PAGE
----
People often ask me, “What do you do?” Well, what day is it? Depending on the day, I’m either a studio furniture maker, antique restoration specialist, teacher, designer, or part time bike enthusiast. So, how do I explain this to someone? Usually, I say something like, “I make furniture.”
In reality when you take your passion and make it a lifestyle, you become so much more than just a _______ (fill in the blank). You are everything that encompasses that lifestyle. You take on the roles that help define your passion. The Japanese have a word, “shokunin,” that roughly means artist – craftsman. It’s a term to describe one who not only makes their art or craft, but also lives their art. It’s not just a description, but more of a goal to strive for – to attain a oneness of mind, body, and spirit, and communicate that oneness through the work.
So, I guess, that’s where I’m at in my pursuit of this art and this craft. Now, how do I sum that up for all those small -talkers out there?
I’m a native son to Olney, IL where my family has owned a retail furniture business for over 80 years.
I left the retail furniture world for the studio furniture world and studied Fine Furniture Making independently for five years before attending the Worcester Center for Crafts in Worcester, MA under the Fine Woodworking and Antique Restoration and Conservation programs.
In 2004, I returned to Olney and founded Adam King Studio, a small shop specializing in custom studio furniture and antique restoration. The Studio is located in an historic building once used by the St. Louis Shoe Company in Olney, IL.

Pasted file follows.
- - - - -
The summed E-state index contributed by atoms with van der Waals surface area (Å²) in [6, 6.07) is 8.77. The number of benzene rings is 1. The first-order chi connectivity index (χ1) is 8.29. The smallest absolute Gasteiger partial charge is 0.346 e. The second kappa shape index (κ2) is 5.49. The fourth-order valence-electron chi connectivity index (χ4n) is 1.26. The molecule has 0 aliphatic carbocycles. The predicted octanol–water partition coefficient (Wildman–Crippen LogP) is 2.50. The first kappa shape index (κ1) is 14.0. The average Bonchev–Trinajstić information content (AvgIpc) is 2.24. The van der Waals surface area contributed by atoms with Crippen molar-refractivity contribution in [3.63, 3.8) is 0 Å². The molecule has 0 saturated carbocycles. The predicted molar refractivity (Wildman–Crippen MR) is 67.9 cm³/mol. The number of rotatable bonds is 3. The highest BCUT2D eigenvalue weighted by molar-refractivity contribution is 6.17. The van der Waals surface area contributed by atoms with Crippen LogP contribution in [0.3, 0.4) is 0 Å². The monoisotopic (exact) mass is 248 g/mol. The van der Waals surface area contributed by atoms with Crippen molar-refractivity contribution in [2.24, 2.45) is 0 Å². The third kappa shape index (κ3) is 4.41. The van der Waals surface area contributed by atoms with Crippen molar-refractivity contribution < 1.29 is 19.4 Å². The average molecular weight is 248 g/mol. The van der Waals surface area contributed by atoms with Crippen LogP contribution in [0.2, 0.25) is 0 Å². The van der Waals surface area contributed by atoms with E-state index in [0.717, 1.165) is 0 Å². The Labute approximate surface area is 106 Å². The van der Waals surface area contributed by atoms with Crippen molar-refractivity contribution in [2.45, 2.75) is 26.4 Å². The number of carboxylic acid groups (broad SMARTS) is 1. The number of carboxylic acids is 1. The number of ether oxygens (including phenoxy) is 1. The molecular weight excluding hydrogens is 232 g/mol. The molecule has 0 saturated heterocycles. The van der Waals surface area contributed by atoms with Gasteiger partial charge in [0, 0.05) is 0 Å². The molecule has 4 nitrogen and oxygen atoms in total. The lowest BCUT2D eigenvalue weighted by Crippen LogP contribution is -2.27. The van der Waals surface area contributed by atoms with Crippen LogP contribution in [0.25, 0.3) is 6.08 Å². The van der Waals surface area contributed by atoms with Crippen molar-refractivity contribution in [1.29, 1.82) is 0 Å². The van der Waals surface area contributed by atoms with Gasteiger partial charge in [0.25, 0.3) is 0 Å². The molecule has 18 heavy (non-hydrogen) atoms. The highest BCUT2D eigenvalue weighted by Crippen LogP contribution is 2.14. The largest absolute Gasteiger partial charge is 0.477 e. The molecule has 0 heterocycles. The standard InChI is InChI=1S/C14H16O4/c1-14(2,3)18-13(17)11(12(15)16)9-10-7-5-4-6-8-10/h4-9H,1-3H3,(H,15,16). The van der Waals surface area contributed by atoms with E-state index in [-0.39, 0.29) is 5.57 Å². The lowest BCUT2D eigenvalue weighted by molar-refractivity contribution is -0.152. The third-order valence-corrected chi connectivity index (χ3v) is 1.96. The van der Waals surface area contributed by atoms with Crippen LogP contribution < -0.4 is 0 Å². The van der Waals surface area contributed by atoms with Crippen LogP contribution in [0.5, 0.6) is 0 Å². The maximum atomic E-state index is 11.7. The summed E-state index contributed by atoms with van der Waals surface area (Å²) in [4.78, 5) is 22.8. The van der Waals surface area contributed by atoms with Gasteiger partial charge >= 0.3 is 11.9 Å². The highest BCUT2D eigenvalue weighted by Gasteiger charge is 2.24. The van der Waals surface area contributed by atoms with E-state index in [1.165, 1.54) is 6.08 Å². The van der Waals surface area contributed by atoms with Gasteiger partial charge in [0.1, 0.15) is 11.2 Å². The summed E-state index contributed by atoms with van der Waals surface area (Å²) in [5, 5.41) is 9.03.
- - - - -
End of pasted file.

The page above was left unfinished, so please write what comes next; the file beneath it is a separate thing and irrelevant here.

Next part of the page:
The work is executed to exacting standards. Traditional joinery and hand tools are employed to achieve the highest level of craftsmanship and integrity, to ensure that each piece stands alone as an object of distinction. I am heavily influenced by the tools, techniques, and traditions of old world craftsman, in particular, that of the Japanese. I am constantly seeking to employ these methods in to the process.
Reclaimed or sustainability harvested lumber is used as much as possible. I believe in my responsibility to lessen the impact my work has on our environment. Beyond that, though, each piece of lumber that has been reclaimed for future use has a story to tell that is all it’s own. I believe this enhances the character and emotion that is contained within the piece.
The designs are taken from a myriad of my influences. Japanese architecture, Arts and Crafts pieces, nature, Danish modern; these all play a part in designing a piece that reflects not only the influences it comes from, but also a “quiet elegance” that will enhance the space in which it resides.
“The precious part of a product is the part put into it by the craftsman.” – Charles Rohlfs
Sunday, February 27, 2011